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What does ArrayIndexOutOfBoundsException mean and how do I get rid of it?
My program compiles correctly but I get the same message when I try and run it:

package displaycalendars;

import java.util.Calendar;
import java.util.GregorianCalendar;

public class DisplayCalendars {

 public static void main(String[] args){
   Calendar calendar = new GregorianCalendar


 public static void printHeader(Calendar calendar){

   int month = calendar.get(Calendar.MONTH)+1;

   String monthName = "";

     case 1: monthName="January";
     case 2: monthName="February";
     case 3: monthName="March";
     case 4: monthName="April";
     case 5: monthName="May";
     case 6: monthName="June";
     case 7: monthName="July";
     case 8: monthName="August";
     case 9: monthName="September";
     case 10: monthName="October";
     case 11: monthName="November";
     case 12: monthName="December";

   System.out.println(" "+monthName+ ", " +calendar.get(Calendar.YEAR));
   System.out.println("Sun Mon Tue Wed Thu Fri Sat");

 public static void printData(Calendar calendar){
   int dayinWeek=calendar.get(Calendar.DAY_OF_WEEK);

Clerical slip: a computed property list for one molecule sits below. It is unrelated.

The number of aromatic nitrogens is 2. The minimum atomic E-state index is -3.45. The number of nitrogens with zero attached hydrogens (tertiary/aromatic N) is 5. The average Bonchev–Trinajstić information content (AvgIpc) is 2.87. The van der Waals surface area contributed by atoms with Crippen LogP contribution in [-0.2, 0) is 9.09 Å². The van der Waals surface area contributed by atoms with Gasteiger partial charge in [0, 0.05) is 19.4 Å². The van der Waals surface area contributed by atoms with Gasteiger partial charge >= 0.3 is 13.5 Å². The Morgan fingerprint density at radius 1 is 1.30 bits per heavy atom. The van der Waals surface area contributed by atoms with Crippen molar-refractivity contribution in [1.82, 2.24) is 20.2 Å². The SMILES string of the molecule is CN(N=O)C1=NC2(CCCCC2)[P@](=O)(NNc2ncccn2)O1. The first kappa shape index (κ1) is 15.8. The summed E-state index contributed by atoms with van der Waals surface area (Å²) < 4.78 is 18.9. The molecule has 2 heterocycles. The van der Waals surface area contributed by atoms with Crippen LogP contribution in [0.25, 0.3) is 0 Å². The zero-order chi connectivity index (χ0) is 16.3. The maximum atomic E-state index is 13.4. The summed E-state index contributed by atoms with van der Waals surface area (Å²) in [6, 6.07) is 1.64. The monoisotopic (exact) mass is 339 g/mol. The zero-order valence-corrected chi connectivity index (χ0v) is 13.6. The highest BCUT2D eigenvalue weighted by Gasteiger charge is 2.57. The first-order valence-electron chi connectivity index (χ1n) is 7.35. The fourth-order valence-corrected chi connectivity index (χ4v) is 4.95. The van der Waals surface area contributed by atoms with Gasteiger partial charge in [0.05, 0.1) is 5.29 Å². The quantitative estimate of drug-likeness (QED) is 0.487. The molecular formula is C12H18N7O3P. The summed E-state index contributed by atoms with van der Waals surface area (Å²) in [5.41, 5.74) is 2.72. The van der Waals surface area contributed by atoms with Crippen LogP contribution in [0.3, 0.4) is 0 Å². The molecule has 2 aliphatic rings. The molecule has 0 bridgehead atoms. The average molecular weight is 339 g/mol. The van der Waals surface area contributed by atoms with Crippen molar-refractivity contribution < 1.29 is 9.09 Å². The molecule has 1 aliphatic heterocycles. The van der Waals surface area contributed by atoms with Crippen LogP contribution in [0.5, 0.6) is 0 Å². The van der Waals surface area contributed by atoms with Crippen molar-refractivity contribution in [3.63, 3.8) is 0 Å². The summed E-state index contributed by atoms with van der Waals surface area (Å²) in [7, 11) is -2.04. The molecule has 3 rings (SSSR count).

for (int i = 1; i< (dayinWeek); i++)
     System.out.print(" ");
   for (int i = 1; i <
       (Calendar.DATE); i++){
Hi David, welcome to the Ranch!

The first thing you need to know is, what line of your code threw that exception?

When you ran the code, you got a lot of information of which the top line told you what kind of exception happened, I suppose. That's called a stack trace and it tells you more than just the name of the exception. It should tell you the line number of the place the exception happened. If you can't work out where that is, then go ahead and post the stack trace here. (You should be able to copy and paste it, don't try to retype the whole thing.)
Exception in thread "main" java.lang.ArrayIndexOutOfBoundsException: 1
at displaycalendar.DisplayCalendars.main(DisplayCalendars.java:9)
C:\Users\dalcorn\AppData\Local\NetBeans\Cache\8.2\executor-snippets\run.xml:53: Java returned: 1
BUILD FAILED (total time: 0 seconds)

David Alcorn wrote: at displaycalendar.DisplayCalendars.main(DisplayCalendars.java:9)

So, this is the relevant line. It says the exception happened in your DisplayCalendars class, in the main() method, at line number 9. I think I can tell which line that is, but it isn't quite obvious from the way you posted the code. But the code editor you're using should tell us which is line 9.

When you find that line, you'll find that you're trying to access an array entry and you're trying to access an entry which is outside the bounds of the actual array. (That's what "ArrayIndexOutOfBoundsException" means.) And the exception tells you which array entry you tried to access:

Exception in thread "main" java.lang.ArrayIndexOutOfBoundsException: 1

You tried to access array entry number 1, and that's outside the array. So... what does that tell you?
Welcome to the Ranch (again).

Have you worked out what Paul means about which array you are trying to get the 2nd element of?
Let's copy your code, but inside code tags:-Doesn't that look better, but the line Paul was thinking of now appears to be number 10.